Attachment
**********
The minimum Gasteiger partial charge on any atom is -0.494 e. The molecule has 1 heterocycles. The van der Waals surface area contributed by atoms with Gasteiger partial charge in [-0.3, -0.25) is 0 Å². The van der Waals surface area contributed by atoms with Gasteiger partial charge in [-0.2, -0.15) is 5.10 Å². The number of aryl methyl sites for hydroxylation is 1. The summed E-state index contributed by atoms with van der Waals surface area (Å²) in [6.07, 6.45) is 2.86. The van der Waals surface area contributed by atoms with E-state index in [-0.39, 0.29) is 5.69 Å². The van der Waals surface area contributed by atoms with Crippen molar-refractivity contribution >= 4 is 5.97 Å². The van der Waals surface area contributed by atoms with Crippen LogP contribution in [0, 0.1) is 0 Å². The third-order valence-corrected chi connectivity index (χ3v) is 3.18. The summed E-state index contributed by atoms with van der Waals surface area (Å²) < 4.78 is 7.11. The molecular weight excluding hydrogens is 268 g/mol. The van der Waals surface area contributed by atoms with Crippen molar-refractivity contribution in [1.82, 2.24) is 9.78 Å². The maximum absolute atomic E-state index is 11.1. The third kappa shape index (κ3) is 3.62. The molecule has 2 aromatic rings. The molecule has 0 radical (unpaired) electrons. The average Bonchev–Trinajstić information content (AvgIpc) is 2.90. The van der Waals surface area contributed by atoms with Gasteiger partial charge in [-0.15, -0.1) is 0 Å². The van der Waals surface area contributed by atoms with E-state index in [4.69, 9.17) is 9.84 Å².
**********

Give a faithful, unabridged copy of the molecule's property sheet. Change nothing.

The minimum Gasteiger partial charge on any atom is -0.494 e. The molecule has 1 heterocycles. The van der Waals surface area contributed by atoms with Gasteiger partial charge in [-0.3, -0.25) is 0 Å². The van der Waals surface area contributed by atoms with Gasteiger partial charge in [-0.2, -0.15) is 5.10 Å². The number of aryl methyl sites for hydroxylation is 1. The summed E-state index contributed by atoms with van der Waals surface area (Å²) in [6.07, 6.45) is 2.86. The van der Waals surface area contributed by atoms with E-state index in [-0.39, 0.29) is 5.69 Å². The van der Waals surface area contributed by atoms with Crippen molar-refractivity contribution >= 4 is 5.97 Å². The van der Waals surface area contributed by atoms with Crippen LogP contribution in [0, 0.1) is 0 Å². The third-order valence-corrected chi connectivity index (χ3v) is 3.18. The summed E-state index contributed by atoms with van der Waals surface area (Å²) < 4.78 is 7.11. The molecular weight excluding hydrogens is 268 g/mol. The van der Waals surface area contributed by atoms with Crippen molar-refractivity contribution in [1.82, 2.24) is 9.78 Å². The maximum absolute atomic E-state index is 11.1. The third kappa shape index (κ3) is 3.62. The molecule has 2 aromatic rings. The molecule has 0 radical (unpaired) electrons. The average Bonchev–Trinajstić information content (AvgIpc) is 2.90. The van der Waals surface area contributed by atoms with Gasteiger partial charge in [-0.15, -0.1) is 0 Å². The van der Waals surface area contributed by atoms with E-state index in [4.69, 9.17) is 9.84 Å².